# Scratch27 17 170 160

It expects a global (attached to all sprites, to be more precise) list of strings called mylist. After clicking the green flag, the longest word will be left in the variable w.

I think this is the link

when gf clicked
set[w]to(item[1]of[mylist
set[i]to[0
repeat(length of[mylist
change[i]by(1
set[m]to(item(i)of[mylist
if<(m)>(w)>then
set[w]to(m
end
end
stop[all


Counting as per this meta.

• Is it necessary to stop[all here? – ggorlen Dec 22 '18 at 5:25

# Röda, 30 bytes

{enum|[[#_,-_,_1]]|max|_|tail}


Try it online!

Explanation:

{
enum|         /* For each element, push its index to the stream */
[[#_,-_,_1]]| /* For each element and index, push [length, -index, element] */
max|          /* Find the greatest element */
_|            /* Flat the list in the stream */
tail          /* Return the last item in the stream */
}


Alternative 30 bytes:

{enum|[[#_,-_,_1]]|max|[_[2]]}


Try it online!

• Writing up my jq answer made me realise that enum can be dropped, and instead the minimum from [[-#_,_1]] can be selected, tio.run/… – user41805 Dec 21 '18 at 19:24
• @Cowsquack That doesn't work because then min would compare strings secondarily alphabetically (because arrays are compared secondarily by their second item). For example input ["b", "a"] would give "a" as output. I should probably add a minby function to Röda or something similar... – fergusq Dec 21 '18 at 22:38

# APL -- 23 16 bytes

a←{((⍴¨⍵)⍳(⌈/(⍴¨⍵)))⌷⍵}

Thanks to everyone for all of your great suggestions and encouragement!

a←{⍵⌷⍨(⍴¨⍵)⍳⌈/⍴¨⍵}


### Usage:

a 'duck' 'duck' 'goose'
'goose'


### Explanation:

gets length of each vector of characters (string) then uses maximum as an index. I just started APL 20 min ago so I am sorry if this is a stupid way to do it.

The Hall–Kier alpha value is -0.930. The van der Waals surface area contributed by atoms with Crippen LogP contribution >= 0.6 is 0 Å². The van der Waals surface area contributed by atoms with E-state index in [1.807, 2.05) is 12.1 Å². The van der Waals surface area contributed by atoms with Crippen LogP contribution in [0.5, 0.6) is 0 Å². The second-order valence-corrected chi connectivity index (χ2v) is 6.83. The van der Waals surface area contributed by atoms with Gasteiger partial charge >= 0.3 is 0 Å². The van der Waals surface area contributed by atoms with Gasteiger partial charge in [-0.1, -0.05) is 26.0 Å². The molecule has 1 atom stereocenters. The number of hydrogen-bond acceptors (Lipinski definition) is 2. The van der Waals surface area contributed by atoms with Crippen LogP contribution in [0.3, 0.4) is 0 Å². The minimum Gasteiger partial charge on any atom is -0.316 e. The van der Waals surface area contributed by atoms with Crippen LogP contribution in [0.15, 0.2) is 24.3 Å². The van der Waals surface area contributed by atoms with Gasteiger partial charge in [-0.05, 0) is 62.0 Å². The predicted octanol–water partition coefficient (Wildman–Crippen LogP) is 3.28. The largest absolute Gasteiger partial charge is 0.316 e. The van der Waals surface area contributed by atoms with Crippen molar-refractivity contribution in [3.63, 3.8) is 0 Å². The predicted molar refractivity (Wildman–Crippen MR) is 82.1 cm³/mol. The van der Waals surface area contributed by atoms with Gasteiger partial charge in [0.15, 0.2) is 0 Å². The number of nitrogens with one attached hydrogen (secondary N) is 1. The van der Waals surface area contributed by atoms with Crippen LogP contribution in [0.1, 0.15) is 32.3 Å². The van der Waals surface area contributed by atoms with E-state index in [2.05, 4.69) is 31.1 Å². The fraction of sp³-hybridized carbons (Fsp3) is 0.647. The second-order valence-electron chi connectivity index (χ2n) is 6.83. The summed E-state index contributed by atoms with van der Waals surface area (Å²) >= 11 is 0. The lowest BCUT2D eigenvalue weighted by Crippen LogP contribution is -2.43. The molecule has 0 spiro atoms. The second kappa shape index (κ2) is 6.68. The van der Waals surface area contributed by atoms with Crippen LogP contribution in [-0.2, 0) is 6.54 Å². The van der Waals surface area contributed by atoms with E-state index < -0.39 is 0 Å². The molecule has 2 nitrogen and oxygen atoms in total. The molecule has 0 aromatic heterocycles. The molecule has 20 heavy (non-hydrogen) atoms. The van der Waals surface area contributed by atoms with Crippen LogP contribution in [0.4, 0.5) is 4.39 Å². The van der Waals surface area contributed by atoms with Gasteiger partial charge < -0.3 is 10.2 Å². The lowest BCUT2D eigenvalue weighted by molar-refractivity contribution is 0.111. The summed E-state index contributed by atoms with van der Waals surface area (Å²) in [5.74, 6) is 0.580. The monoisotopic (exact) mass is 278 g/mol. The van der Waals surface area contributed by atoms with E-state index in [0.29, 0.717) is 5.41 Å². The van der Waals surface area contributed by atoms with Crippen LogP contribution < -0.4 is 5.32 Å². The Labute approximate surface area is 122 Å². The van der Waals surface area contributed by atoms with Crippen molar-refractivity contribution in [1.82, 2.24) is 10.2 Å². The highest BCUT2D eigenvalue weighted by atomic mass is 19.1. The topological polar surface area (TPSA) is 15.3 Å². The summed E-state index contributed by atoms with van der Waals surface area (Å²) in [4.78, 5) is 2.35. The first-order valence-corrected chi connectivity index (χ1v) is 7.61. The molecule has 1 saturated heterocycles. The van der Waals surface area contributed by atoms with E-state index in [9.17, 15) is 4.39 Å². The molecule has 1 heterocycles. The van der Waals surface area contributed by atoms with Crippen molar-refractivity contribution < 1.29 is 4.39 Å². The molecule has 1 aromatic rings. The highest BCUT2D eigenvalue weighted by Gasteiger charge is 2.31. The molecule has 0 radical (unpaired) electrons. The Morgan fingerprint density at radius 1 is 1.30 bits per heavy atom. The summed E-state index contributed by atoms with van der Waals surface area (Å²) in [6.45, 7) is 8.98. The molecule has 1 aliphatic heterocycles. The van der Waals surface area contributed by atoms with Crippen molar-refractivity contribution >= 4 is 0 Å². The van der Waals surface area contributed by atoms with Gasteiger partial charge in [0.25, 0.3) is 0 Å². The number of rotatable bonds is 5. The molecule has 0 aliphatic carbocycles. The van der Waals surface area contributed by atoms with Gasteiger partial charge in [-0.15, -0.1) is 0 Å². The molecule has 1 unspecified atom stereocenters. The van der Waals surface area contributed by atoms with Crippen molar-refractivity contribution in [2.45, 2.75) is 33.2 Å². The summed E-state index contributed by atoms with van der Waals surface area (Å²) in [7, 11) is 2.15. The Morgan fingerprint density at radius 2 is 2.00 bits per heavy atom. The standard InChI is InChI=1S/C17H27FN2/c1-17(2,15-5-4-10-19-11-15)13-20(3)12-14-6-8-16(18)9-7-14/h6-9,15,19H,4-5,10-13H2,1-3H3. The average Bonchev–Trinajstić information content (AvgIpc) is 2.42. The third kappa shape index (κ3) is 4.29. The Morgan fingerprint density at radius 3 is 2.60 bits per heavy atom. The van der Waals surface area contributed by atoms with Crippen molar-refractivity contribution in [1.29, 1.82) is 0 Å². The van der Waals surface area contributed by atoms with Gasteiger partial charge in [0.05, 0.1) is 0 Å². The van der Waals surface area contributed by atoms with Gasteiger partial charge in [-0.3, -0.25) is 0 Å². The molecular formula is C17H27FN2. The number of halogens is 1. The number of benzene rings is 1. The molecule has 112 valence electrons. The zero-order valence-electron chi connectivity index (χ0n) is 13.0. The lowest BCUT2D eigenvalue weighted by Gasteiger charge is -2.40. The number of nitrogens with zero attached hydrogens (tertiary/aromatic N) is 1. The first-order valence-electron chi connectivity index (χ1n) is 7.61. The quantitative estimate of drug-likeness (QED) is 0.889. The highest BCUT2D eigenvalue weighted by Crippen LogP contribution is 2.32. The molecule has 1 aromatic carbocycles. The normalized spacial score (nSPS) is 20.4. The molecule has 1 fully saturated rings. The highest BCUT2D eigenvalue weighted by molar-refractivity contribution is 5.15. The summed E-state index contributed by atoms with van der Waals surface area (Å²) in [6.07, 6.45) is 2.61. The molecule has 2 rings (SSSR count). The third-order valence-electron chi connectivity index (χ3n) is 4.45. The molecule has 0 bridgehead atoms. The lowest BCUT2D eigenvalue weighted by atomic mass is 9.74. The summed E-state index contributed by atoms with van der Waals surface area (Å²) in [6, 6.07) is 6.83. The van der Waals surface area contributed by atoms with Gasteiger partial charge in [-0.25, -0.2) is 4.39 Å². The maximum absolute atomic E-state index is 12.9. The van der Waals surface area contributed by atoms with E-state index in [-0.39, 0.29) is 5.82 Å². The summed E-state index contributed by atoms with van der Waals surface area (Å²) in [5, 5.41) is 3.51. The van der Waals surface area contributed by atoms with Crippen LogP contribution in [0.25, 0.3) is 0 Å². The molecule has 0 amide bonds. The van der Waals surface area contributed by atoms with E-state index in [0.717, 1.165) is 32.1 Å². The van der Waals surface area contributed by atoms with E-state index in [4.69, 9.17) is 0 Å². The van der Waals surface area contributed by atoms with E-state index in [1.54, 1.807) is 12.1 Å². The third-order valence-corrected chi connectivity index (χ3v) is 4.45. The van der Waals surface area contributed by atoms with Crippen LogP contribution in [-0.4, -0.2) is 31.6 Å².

Try it Online!

(edited for clarity)

• Welcome to PPCG! – Steadybox Dec 21 '17 at 7:24
• The a← is not counted towards your bytecount. – user41805 Dec 22 '17 at 10:17
• Never forget APL is evaluated right-to-left: (⌈/(⍴¨⍵)) => ⌈/⍴¨⍵. Also, (...)⌷⍵ => ⍵⌷⍨... to save one byte – Adalynn Dec 22 '17 at 22:44
• Other than the parentheses, this actually seems pretty good! – Adalynn Dec 22 '17 at 22:46

# Standard ML (MLton), 55 bytes

fun&(s::r)=foldl(fn(%,$)=>if size% >size$then%else$)s r  Try it online! Example usage: & ["abc","de","fgh"] yields "abc". ### Ungolfed: fun step (current, longest) = if size current > size longest then current else longest fun longestString (start :: list) = foldl step start list | longestString nil = raise Empty  Try it online! # Julia 0.6, 24 bytes !s=s[indmax(length.(s))]  Try it online! # Funky, 38 bytes a=>a[(v=a::map@#)::find(math.max...v)]  ## Explained a=>a[(v=a::map@#)::find(math.max...v)] a::map@#$ Create a list of the lengths of the input's strings.
v=                                $And assign it to v. ( )::find( )$ Find the first index in this list that equals...
math.max...v    $The largest value of v, eg. the length of the longest string. a[ ]$ Get the value at that position.


Try it online!

# Ruby, 21 20 bytes

->s{s.max_by &:size}


Try it online!

Trivial solution, thanks Snack for -1 byte

• Take the &:size out of the parentheses for -1 – Snack Dec 22 '17 at 18:48

# Perl, 24 bytes

Includes +1 for p

Give words as lines on STDIN

perl -pe '$;[y///c]//=$_}{\$_=pop@'
one
two
no
^D


# SNOBOL4 (CSNOBOL4), 63 57 bytes

I	M =LT(SIZE(M),SIZE(X)) X
X =INPUT	:S(I)
OUTPUT =M
END


Try it online!

Input is on stdin and output on stdout.

Roughly translates to the following pseudocode:

while input exists
x = input
if length(m) < length(x)
m = x
end
return m